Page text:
The claimant and his wife gave evidence that he was walking across the bridge (with his wife behind him) at the time of the accident, wheeling his bicycle that he had previously been riding. The defendant relied on a number of contemporaneous documents which would appear to indicate that the claimant had been cycling, including the agreed transcript of the 999 call to the ambulance control, the ambulance crew note and then the Accident & Emergency admission record, and an accident report of some description from the gardener, all probably within less than an hour or so of the event in question. The claimant and his wife disputed that the suggestion that the accident occurred whilst he was cycling in any of the documents came from either of them – and as regards the 999 call (from the gardener) and the accident record, it could have well been that the gardener assumed this as his bike had fallen with the claimant into the river.

There was no obvious explanation as to why the history of the accident given in the paramedics’ notes, and certainly in the A&E entry, would have come from the gardener, unless there had been merely copying of the history provided on the 999 call. No evidence was called from any of the people who made such entries.

HHJ Gore QC commented thus;

“The written records when no makers are called are hearsay. As such, they are admissible by virtue of section 2 of the Civil Evidence Act 1968. That does not itself secure their admission into the evidence. That can be achieved by calling the makers to produce them. The defendants who rely on these materials have not taken that course. Nor have the makers provided any witness statements supported by statements of truth. By not calling the makers, they have not been cross-examined. All of these factors are reasons why, pursuant to section 4 of the Civil Evidence Act 1968, I am entitled to attach less weight to this body of evidence than I would to sworn evidence or evidence supported by statements of truth.”

No doubt having been referred to the Court of Appeal decision in Charnock, he went on to say;

“True it is that the claimant’s representatives permitted these documents into the trial bundle and pursuant to the decision in Charnock v Rowan (2012) EWCA Civ 2 that carries with it an admission as to the authenticity of the documents and their contents. No Civil Evidence Act notices have been served. They should have been.” [My emphasis]. “As a party which wishes to rely on this material as evidence of the factual truth of the contents, this evidence has not been managed appropriately by the defendants. However, nor have the claimant’s representatives managed this evidence appropriately. These documents have long since been disclosed. Yet, insofar as the claimant wishes to rely upon the evidence given by him and his wife in cross-examination about these documents, the defendant has been ambushed, albeit perhaps predictably, by the answers in that no attempt has been made to deal with this material in the original witness statements or by way of supplementary witness statements, despite it being self-evident that the Claimant and his wife might wish to deny the accuracy of the facts asserted in these documents”.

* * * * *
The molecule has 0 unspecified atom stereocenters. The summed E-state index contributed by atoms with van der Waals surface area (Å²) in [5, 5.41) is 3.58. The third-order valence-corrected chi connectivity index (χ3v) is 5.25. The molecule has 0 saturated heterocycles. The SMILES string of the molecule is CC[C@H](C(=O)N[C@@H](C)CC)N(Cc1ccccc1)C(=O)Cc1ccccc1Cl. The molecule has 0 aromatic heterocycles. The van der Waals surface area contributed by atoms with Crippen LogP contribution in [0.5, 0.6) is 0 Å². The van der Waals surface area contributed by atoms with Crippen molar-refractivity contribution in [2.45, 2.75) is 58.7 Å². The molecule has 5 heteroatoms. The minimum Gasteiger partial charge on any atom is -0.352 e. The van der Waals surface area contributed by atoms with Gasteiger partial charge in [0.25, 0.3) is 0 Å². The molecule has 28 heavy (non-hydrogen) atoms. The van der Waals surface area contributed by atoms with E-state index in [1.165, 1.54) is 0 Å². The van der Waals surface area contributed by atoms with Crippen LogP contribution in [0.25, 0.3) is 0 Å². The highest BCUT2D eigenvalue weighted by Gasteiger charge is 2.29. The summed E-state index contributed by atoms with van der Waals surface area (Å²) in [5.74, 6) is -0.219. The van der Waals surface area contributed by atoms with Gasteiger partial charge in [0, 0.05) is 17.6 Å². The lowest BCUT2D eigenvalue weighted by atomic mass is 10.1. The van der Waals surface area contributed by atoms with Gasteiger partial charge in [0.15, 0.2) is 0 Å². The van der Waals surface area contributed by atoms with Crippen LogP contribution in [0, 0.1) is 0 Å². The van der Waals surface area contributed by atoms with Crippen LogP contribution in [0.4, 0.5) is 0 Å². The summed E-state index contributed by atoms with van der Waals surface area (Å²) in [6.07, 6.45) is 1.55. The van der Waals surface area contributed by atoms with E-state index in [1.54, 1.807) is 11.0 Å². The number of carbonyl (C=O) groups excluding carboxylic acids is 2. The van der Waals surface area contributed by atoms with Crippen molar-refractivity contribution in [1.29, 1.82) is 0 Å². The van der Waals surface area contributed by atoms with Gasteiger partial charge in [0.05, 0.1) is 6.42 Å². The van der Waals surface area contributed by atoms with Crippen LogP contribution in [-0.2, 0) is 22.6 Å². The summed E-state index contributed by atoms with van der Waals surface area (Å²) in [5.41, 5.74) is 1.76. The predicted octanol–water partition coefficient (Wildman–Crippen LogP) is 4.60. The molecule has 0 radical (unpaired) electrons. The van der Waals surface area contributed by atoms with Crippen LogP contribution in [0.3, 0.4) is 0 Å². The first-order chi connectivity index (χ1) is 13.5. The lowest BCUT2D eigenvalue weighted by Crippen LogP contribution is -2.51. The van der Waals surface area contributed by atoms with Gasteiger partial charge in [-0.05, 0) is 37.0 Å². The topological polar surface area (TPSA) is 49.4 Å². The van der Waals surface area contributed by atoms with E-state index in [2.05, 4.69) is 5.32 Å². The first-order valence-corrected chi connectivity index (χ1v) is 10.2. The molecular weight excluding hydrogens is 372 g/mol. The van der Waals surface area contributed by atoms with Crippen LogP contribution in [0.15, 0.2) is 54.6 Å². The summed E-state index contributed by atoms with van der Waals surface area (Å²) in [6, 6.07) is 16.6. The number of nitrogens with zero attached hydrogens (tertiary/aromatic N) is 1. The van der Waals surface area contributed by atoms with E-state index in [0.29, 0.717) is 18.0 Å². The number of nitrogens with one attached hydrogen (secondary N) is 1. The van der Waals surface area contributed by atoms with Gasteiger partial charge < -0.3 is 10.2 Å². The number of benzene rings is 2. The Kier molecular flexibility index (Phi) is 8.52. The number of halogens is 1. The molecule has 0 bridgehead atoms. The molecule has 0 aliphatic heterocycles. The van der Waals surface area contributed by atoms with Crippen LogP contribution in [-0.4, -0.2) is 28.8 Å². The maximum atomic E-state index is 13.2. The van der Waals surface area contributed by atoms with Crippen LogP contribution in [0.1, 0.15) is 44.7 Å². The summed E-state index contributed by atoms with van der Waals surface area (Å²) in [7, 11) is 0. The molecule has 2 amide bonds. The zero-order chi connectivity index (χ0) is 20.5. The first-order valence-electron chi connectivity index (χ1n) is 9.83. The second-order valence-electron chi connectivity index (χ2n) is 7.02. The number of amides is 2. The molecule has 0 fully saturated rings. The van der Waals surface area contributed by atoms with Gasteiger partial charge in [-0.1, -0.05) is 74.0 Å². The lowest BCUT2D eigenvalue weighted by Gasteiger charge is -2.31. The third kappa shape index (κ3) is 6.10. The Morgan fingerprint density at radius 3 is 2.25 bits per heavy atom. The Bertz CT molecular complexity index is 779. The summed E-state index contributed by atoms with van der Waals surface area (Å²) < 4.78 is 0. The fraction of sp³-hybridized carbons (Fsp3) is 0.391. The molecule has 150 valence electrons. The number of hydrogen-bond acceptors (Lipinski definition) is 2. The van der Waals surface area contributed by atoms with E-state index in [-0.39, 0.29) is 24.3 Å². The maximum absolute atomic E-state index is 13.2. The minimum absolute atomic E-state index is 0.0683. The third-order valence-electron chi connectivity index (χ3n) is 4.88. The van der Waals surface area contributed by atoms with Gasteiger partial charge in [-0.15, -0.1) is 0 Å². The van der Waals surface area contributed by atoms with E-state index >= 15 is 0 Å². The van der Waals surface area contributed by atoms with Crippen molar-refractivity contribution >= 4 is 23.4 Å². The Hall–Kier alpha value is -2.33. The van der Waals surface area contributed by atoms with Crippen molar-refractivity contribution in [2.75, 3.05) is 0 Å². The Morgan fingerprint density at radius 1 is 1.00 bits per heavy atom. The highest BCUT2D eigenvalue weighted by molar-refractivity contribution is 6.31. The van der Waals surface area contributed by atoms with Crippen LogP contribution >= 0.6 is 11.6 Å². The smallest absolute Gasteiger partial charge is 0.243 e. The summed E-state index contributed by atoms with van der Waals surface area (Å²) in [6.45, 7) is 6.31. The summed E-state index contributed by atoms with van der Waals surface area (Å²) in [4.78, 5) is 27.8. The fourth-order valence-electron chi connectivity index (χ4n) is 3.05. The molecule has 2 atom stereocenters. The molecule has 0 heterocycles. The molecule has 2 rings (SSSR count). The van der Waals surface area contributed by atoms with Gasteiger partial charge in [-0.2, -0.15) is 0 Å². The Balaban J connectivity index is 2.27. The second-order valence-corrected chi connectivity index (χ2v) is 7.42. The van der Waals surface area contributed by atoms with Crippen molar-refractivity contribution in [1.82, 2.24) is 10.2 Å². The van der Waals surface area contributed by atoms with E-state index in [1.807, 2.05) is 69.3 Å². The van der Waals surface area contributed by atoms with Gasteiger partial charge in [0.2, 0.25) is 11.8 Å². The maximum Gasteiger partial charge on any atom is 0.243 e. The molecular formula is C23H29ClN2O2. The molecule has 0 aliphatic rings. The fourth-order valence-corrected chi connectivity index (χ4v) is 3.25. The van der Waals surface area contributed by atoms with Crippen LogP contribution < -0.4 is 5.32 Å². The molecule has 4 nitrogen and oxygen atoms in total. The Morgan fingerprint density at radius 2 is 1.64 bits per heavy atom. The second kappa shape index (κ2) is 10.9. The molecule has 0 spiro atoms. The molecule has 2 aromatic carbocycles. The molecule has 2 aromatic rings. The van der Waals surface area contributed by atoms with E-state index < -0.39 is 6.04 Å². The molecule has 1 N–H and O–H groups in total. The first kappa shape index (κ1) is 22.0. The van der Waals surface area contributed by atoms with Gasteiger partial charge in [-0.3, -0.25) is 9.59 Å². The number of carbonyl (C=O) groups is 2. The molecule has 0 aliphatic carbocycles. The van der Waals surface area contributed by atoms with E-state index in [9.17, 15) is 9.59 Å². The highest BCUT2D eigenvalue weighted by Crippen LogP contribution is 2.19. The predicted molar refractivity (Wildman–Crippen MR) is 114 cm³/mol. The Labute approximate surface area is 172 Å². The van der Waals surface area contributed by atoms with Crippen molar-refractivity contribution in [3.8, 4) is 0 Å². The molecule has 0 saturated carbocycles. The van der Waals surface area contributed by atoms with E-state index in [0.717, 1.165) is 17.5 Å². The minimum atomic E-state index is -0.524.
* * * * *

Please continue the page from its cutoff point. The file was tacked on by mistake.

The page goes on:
On my reading of Charnock, the Court of Appeal specifically held that the requirement to serve a Civil Evidence Act notice was not necessary in cases where the documents were within the trial bundle in light of the specific practice direction.

Summary

So we are left with this conundrum: inconsistencies in medical records are undoubtedly important (Goodman) and may defeat the claimant’s case even when, as a witness, he appears credible. Such inconsistencies should be pleaded (either in a defence or amended defence if disclosure of such inconsistency comes after the initial Defence) (Charnock) but should a Civil Evidence Act notice be served? It is unnecessary, according to the Court of Appeal in Charnock (admittedly obiter) but necessary according to HHJ Gore QC in Edwards even if the documents are within the trial bundle.

In any event, the Charnock dicta has always worried me in this respect. If, the week before the hearing, the defendant receives the trial bundle without the documents on which he wishes to rely because the claimant does not agree to them (as per the practice direction), in what position is the defendant left? Realistically, he has lost the “Charnock” protection that they are in the agreed trial bundle, and he has not served a Civil Evidence Act notice in time. The answer may be an early letter to the claimants (perhaps on disclosure), stating that unless they are notified otherwise, it is assumed that all documents including the medical records are to be placed in the trial bundle.

Judy Dawson

Judy Dawson is one of few barristers in the UK practising exclusively in civil insurance fraud, and has a national reputation. See Judy’s profile.